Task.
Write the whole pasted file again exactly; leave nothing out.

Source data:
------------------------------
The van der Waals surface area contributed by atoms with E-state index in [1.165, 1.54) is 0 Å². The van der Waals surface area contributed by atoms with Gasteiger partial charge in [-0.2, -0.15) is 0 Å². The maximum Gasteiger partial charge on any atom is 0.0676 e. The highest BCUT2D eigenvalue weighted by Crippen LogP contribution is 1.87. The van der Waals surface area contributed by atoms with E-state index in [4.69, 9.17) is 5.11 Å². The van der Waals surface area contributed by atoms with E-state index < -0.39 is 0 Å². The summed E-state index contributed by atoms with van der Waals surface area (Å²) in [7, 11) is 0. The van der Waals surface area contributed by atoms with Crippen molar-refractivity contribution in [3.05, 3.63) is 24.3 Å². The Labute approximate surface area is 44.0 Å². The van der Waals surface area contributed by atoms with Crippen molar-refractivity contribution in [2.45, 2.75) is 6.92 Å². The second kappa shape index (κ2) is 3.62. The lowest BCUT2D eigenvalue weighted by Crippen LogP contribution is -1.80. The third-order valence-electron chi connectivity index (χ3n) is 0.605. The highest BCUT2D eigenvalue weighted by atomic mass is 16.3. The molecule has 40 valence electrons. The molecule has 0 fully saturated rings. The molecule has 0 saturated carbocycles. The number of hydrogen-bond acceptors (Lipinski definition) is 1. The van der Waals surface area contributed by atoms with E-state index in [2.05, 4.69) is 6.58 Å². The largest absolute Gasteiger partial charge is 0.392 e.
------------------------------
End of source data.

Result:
The van der Waals surface area contributed by atoms with E-state index in [1.165, 1.54) is 0 Å². The van der Waals surface area contributed by atoms with Gasteiger partial charge in [-0.2, -0.15) is 0 Å². The maximum Gasteiger partial charge on any atom is 0.0676 e. The highest BCUT2D eigenvalue weighted by Crippen LogP contribution is 1.87. The van der Waals surface area contributed by atoms with E-state index in [4.69, 9.17) is 5.11 Å². The van der Waals surface area contributed by atoms with E-state index < -0.39 is 0 Å². The summed E-state index contributed by atoms with van der Waals surface area (Å²) in [7, 11) is 0. The van der Waals surface area contributed by atoms with Crippen molar-refractivity contribution in [3.05, 3.63) is 24.3 Å². The Labute approximate surface area is 44.0 Å². The van der Waals surface area contributed by atoms with Crippen molar-refractivity contribution in [2.45, 2.75) is 6.92 Å². The second kappa shape index (κ2) is 3.62. The lowest BCUT2D eigenvalue weighted by Crippen LogP contribution is -1.80. The third-order valence-electron chi connectivity index (χ3n) is 0.605. The highest BCUT2D eigenvalue weighted by atomic mass is 16.3. The molecule has 40 valence electrons. The molecule has 0 fully saturated rings. The molecule has 0 saturated carbocycles. The number of hydrogen-bond acceptors (Lipinski definition) is 1. The van der Waals surface area contributed by atoms with E-state index in [2.05, 4.69) is 6.58 Å². The largest absolute Gasteiger partial charge is 0.392 e.